The Bugatti Veyron is without question a technical masterpiece. Building a vehicle that can consistently handle more than 1,000 horsepower is remarkable. In contrast to today's hybrid super sports cars like the McLaren P1 or the Porsche 918 Spyder, the Veyron relies on comparatively robust, proven technology. The EB 110 already had forced ventilation from four turbochargers, so that wasn't new. The technology in the seven-speed dual clutch transmission specially built for the Veyron was not brand new either. But this transmission had to withstand a gigantic 1,250 Nm maximum torque; for comparison: a Ferrari F12 only lifts half of it with 690 Nm. At theBugatti Veyron Super Sport, a 1,200 hp 'Sport' version, it is even 1,500 Nm. Like the McLaren P1, the Bugatti also had active aerodynamics, such as the rear spoiler, which also functions as an airbrake.

6. The grotesque speed

Even cars with an output of more than 500 hp are rare. Very rare. And they are fast, very fast. What if you had almost twice or in the case of the Bugatti Veyron Super Sport more than twice as much horsepower? The acceleration figures were and are not only impressive in 2005. The 1,001 hp Bugatti Veyron 16.4 accelerates in 2, 5 to 100 km /h, the 200 mark falls after 7.3 seconds - and 400 km /h is reached in 55.6 seconds. The 1,200 hp Super Sport clears the latter hurdle in just 50 seconds. The Veyron 16.4 reaches its own Top speed of 407 km /h only in a special mode, for the egg n separate key must be carried. The driver can then enjoy this for about 12 minutes. Then the 100 liter tank is empty. That is better, because the tires would come off the carcass after 15 minutes.

7. The image-enhancing record drives

In its debut year, the Bugatti Veyron 16.4 set a Guinness world record, namely the one for the fastest production vehicle built. The measuring device showed an average of 407 km /h after two runs on the test site in Ehra-Lessin in Lower Saxony. So far, the record was 372 km /h and was set in 1993 by the McLaren F1 with a BMW engine. Bugatti's joy over the championship lead lasted only 24 months. The American sports car SSC Ultimate Aero TT broke the record two years later. He drove 412 km /h. Bugatti didn't put up with that and gave the Veyron an upgrade: from 1,001 to 1,200 hp. And the Record for the fastest production vehicle (431 km /h) back to Molsheim, where the Veyron was manufactured. But the Competition never sleeps .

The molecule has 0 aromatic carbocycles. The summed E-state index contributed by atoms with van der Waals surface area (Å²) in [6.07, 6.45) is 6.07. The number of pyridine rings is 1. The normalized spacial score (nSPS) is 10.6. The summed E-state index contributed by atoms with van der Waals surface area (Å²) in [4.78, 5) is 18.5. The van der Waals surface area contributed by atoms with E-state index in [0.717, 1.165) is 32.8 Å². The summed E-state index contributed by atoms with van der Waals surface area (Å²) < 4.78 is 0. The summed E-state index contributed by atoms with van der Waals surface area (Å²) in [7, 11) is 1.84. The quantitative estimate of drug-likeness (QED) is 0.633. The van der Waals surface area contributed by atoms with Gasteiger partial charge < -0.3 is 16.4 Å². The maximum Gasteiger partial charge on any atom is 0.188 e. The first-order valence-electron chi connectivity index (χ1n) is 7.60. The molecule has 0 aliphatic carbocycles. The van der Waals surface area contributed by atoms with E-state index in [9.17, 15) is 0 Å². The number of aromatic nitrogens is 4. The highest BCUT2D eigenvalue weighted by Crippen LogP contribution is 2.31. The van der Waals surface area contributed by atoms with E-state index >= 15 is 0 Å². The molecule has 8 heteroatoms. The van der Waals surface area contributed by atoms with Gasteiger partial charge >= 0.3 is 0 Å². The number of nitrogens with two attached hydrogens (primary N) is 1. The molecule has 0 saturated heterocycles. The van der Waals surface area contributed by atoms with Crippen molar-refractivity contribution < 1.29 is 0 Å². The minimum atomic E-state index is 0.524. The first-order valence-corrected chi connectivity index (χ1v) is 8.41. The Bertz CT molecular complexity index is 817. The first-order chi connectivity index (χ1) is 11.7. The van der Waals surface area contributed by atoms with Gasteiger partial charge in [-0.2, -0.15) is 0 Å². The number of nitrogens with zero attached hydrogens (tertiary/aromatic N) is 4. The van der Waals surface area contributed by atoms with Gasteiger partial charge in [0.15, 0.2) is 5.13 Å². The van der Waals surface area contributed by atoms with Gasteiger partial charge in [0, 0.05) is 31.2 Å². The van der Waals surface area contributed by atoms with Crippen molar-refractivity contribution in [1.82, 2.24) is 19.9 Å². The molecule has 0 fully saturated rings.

8. The artistic production

The name Bugatti is Italian, but the VW subsidiary has its factory in Alsace, France, where Ettore Bugatti's family once lived. The word factory is probably misleading, because the Veyron has nothing in common with mass production. During the production time, only two vehicles per week left the 'production atelier', as Bugatti calls its halls. The Bugatti Veyron was createdCompletely handcrafted, eight mechanics worked on one vehicle for about three weeks until it was completed. Legends are slowly emerging.

9. The ambitious prices and the unprofitable Veyron

1,001 PS, three weeks of manual work and the highest quality standards had their price. Even the normal Bugatti Veyron 16.4 cost around 1.16 million euros. It is interesting that the Veyron never made economic sense for Bugatti or VW - the long development time increased the costs immeasurably. The then Bugatti President Thomas Bscher said in an interview with Stern magazine: 'The Veyron will never be profitable.' It is more about prestige and the preservation of the legendary brand. The 1,200 hp Super Sport was another 500,000 euros more expensive than the basis - this surcharge corresponds to about two Ferrari F12 Berlinettas. And the special models were sometimes even more expensive. Some scratched the 3 million euro mark.

10. The eternal list of special models

To list all special models would go beyond any scope, often it was just a matter of changed paintwork or special interior equipment with the same technology. About 30 different special variants of the Veyron left the production facility in Molsheim, including umpteen editions of the Grand Sport (1,001 hp and open roof), Grand Sport Vitesse (1,200 hp and open roof) and Super Sport types be the 'Les Légends de Bugatti' series, which dedicated a special model to important personalities. Including Jean Bugatti, son of Ettore; or Rembrandt Bugatti, Ettore's younger brother, who was a sculptor. The last Legenden-Sondermodell then honored the company founder. The price for the silver-blue Veyron Grand Sport Vitesse, limited to three copies, was around 2.35 million euros excluding taxes.